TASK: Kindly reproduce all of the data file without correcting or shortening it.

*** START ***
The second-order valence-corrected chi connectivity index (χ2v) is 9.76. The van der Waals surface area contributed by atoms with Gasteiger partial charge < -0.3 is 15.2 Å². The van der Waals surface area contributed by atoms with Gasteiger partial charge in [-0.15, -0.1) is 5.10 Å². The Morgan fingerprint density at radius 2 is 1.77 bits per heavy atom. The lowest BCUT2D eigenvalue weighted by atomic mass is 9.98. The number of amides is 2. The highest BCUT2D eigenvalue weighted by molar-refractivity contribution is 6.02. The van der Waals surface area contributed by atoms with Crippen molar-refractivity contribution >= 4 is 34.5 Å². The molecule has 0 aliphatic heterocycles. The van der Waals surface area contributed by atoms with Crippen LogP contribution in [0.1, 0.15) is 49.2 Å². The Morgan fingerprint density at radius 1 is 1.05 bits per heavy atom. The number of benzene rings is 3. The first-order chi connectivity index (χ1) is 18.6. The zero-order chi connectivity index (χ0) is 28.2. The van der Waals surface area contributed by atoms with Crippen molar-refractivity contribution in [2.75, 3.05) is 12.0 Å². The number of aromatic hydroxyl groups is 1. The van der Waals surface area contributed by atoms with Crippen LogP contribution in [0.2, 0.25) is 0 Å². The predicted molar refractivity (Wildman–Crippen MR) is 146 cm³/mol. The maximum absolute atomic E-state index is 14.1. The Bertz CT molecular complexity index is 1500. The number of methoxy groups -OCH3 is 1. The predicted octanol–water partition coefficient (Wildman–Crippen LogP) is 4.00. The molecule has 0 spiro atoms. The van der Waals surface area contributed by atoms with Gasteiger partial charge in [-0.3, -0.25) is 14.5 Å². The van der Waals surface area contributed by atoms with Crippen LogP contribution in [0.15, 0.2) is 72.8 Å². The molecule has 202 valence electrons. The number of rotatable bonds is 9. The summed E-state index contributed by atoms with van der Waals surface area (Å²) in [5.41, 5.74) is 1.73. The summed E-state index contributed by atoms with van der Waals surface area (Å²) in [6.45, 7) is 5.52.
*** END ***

The second-order valence-corrected chi connectivity index (χ2v) is 9.76. The van der Waals surface area contributed by atoms with Gasteiger partial charge < -0.3 is 15.2 Å². The van der Waals surface area contributed by atoms with Gasteiger partial charge in [-0.15, -0.1) is 5.10 Å². The Morgan fingerprint density at radius 2 is 1.77 bits per heavy atom. The lowest BCUT2D eigenvalue weighted by atomic mass is 9.98. The number of amides is 2. The highest BCUT2D eigenvalue weighted by molar-refractivity contribution is 6.02. The van der Waals surface area contributed by atoms with Crippen molar-refractivity contribution >= 4 is 34.5 Å². The molecule has 0 aliphatic heterocycles. The van der Waals surface area contributed by atoms with Crippen LogP contribution in [0.1, 0.15) is 49.2 Å². The Morgan fingerprint density at radius 1 is 1.05 bits per heavy atom. The number of benzene rings is 3. The first-order chi connectivity index (χ1) is 18.6. The zero-order chi connectivity index (χ0) is 28.2. The van der Waals surface area contributed by atoms with Crippen molar-refractivity contribution in [2.75, 3.05) is 12.0 Å². The number of aromatic hydroxyl groups is 1. The van der Waals surface area contributed by atoms with Crippen LogP contribution in [0.2, 0.25) is 0 Å². The predicted molar refractivity (Wildman–Crippen MR) is 146 cm³/mol. The maximum absolute atomic E-state index is 14.1. The Bertz CT molecular complexity index is 1500. The number of methoxy groups -OCH3 is 1. The predicted octanol–water partition coefficient (Wildman–Crippen LogP) is 4.00. The molecule has 0 spiro atoms. The van der Waals surface area contributed by atoms with Gasteiger partial charge in [-0.3, -0.25) is 14.5 Å². The van der Waals surface area contributed by atoms with Crippen LogP contribution in [0.15, 0.2) is 72.8 Å². The molecule has 202 valence electrons. The number of rotatable bonds is 9. The summed E-state index contributed by atoms with van der Waals surface area (Å²) in [5.41, 5.74) is 1.73. The summed E-state index contributed by atoms with van der Waals surface area (Å²) in [6.45, 7) is 5.52.